91. Wenjack (Joseph Boyden)

screen-shot-2016-10-19-at-11-10-10-pmAfter meeting Joseph Boyden in June, at the Celebrating Canada’s Indigenous Writers Event, I have been looking forward to his latest book.  Wenjack is a novella that is a “pocket-sized” book with a striking  black and white drawings of the spirit animals which followed Chanie Wenjack in the fictional story based on his escape from the residential school.  Despite its’ small size, the book shares a large impact on readers who consider the terrible legacy of residential schools.

Chanie had been removed from his family two years prior.  After having his name changed, being punished for his indigenous language and suffering abuse, he ran away with two older boys.  He was slower moving and coughing up blood which was typical of tuberculosis, a common infection in residential school settings.  It started out as a warm fall day as young Chanie followed the boys to their Uncle’s home.  His plans were to continue on his journey to his own home, especially since he was not welcome at the Uncle’s.

The real Chanie knew that his family lived along the railroad tracks.  What he did not know was that while they did live along the tracks, they lived 600 km along the tracks!  He began his journey only to die of exposure.  After being forced to attend residential schools for 2 years, he finally returned to his family – in a casket.

Boyden’s story is told from the perspective of Chanie and from his spirit guides, the 12 animals that are depicted in each chapter  of the story.  It is a creative version of Chanie Wenjack’s true experience which is a dreadful part of the Canadian history.  This is a novella that EVERY high school student in Canada should read as part of their history curriculum to understand the experience of residential schools and the lasting impact that remains on indigenous families.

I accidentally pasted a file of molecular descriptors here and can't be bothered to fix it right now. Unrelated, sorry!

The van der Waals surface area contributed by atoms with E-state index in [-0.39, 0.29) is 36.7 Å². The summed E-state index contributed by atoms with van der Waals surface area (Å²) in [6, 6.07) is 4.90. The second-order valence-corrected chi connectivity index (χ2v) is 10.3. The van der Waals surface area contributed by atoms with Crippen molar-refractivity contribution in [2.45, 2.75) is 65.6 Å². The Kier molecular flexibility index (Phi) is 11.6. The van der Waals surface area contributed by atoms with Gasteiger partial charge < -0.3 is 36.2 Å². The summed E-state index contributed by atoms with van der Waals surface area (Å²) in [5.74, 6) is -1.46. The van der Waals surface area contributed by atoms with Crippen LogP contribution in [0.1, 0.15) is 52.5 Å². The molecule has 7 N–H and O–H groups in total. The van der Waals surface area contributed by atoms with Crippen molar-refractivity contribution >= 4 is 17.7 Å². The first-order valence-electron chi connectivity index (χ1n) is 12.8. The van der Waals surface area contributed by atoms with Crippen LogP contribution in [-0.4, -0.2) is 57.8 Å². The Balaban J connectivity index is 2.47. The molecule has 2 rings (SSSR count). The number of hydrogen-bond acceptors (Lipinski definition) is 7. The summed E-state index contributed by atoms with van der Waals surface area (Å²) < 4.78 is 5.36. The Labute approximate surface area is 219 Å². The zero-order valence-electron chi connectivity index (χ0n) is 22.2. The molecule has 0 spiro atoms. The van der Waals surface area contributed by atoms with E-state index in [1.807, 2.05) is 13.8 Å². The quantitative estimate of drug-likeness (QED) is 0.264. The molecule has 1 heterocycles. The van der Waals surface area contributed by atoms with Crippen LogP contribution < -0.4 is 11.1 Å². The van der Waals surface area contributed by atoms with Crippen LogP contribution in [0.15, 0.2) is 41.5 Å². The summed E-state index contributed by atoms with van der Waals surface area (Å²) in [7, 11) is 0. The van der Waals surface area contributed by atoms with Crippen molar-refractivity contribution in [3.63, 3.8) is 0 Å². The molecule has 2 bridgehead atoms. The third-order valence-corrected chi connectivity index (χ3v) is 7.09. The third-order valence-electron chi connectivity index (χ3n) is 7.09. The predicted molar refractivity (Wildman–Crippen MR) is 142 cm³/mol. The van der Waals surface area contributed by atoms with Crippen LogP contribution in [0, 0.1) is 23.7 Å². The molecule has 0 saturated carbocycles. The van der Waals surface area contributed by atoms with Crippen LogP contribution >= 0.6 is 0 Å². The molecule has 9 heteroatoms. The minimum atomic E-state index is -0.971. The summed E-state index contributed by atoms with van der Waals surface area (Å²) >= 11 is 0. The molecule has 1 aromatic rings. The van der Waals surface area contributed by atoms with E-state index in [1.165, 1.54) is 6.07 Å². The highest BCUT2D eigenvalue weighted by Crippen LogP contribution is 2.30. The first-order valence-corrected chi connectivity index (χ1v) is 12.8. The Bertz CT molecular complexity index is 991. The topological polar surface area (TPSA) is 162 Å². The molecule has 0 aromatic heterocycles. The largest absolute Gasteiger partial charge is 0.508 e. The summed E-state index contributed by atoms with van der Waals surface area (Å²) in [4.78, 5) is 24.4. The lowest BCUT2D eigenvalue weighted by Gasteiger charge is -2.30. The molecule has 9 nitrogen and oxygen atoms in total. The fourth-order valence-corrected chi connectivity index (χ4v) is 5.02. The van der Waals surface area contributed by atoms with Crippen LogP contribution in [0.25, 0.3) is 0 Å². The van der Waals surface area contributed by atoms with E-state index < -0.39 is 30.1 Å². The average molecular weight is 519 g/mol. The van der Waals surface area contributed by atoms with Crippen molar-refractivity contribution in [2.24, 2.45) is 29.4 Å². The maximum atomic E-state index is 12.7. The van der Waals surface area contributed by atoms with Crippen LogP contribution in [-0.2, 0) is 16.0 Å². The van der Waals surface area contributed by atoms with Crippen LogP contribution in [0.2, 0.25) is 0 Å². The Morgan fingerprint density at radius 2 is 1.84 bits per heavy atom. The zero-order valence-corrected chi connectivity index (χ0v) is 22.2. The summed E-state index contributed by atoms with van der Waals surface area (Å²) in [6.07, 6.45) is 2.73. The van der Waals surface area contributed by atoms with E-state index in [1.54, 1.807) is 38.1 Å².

This story provides a starting point for learning more about indigenous history and residential schools which had a goal of assimilation.  These schools were built across Canada and included the Mohawk Institute, also known as “the Mush Hole”, here in Brantford.  This building is now the Woodland Cultural Centre which operated as residential school from 1831 to 1971.

Joseph Boyden is one of my favourite authors and I would recommend this quick read as well as his other novels:  The Orenda, Three Day Road and Through Black Spruce.  I can’t help but repost this picture of me with “the trickster” this June:

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5 Responses to 91. Wenjack (Joseph Boyden)

  1. That is an awesome photo!

    Like

  2. better for JB than of me but it was a fun chat with him!!

    Like

  3. Naomi says:

    Great picture, Susan!
    I was thinking that the fact that this book is novella length might be a good thing for high school students – more of them might actually read the whole thing!

    Like

  4. Pingback: Celebrate Canada with 150 Books! | A Year of Books

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